Water in My Grave and Other Short Stories is a sinister collection of 24 short stories based on sorcery and urban legends from Sri Lanka that delve into the mysteries of the undead and the unburied said to walk among us. Prepare to be dragged into the dark depths of Eastern Sri Lanka’s supernatural world that is guaranteed to keep you petrified till the last page.
The book was authored by the mother-daughter writer duo – Chandrika Gadiewasam and Nadeesha Paulis – to shine a light on the many superstitions spoken of in hushed tones in various parts of the country.
This set of occult-themed short stories will drag you into the sinister realm of the Eastern supernatural world with a number of visuals by Sri Lankan artists Udara Chinthaka and Kalath Warnakulasuriya. Their hauntingly beautiful illustrations further add to the element of fear. The book is the perfect introduction to the dark and insidious side of local folklore and features jungle exorcisms, haunted ancient relics and cursed properties where evil entities conduct personal vendettas from beyond the grave. The book also addresses superstitions held by many Sri Lankans such as abstaining from eating fried items come dusk for reasons other than cholesterol, and rituals observed by graveyard caretakers to prevent evil entities from pursuing them.
Two stories that are particularly terrifying are that of the “Train to Hell” and “The Feud”.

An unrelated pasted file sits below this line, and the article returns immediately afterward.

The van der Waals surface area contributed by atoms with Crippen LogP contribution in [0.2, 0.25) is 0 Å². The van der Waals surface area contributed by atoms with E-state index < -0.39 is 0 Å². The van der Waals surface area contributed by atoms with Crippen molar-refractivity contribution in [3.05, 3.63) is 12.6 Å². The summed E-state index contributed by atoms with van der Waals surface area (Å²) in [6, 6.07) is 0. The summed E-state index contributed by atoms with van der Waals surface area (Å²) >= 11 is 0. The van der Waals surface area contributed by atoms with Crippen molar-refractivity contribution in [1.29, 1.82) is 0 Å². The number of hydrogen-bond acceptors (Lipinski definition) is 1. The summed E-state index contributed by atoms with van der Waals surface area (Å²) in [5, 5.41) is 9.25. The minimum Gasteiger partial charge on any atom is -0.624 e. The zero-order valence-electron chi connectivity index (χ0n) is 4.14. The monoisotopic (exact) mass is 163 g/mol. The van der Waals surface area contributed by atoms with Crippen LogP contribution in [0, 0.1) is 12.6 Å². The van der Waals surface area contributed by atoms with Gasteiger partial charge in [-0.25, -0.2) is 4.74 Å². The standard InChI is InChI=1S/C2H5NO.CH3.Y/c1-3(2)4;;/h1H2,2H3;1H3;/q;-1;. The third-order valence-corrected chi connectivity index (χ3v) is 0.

“Train to Hell” is centered on people dying in vehicles that have stalled on the 600+ unprotected railway crossings around the country.
The Feud, on the other hand, details a grizzly disagreement that takes place between two shamans who practice necromancy. The book elaborates that a pilluwa is a dried-up corpse brought to life by a shaman or gurunanse to do their evil bidding. Water In My Grave is also beguilingly informative, with the authors including a relatively detailed glossary at the end of the book that lists the names and descriptions of various undead entities covered in the book, from prethayas to the Kalu Kumaraya and Mohini, to name a few.
Among the stand-out features of the book is that in spite of it being written in English, the content has been localised, and any terms the reader may not be familiar with (be it kattadiyas or kinduris) are made easy to understand. This makes it an ideal gift for foreigners. There has also been a significant amount of time and effort the authors invested into researching folklore surrounding the occult. The widely espoused beliefs of some Sri Lankans pertaining to demons, ghosts and witchcraft featured in the book stem from personal encounters they claim to have had and that’s what makes it all the more terrifying!
If you’re interested in exploring the sinister parallel dimension of Serendib, Water In My Grave may prove to be a good start and is bound to leave you at the edge of your seat, from start to finish. If you are a fan of the occult and would like to get your hands on a copy of the book, message https://www.facebook.com/srilankanhorror or email [email protected]. The book retails at LKR 1000 and can be posted to you. Happy reading!
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Source From Pulse.lk
Author: Anuki Seneviratne
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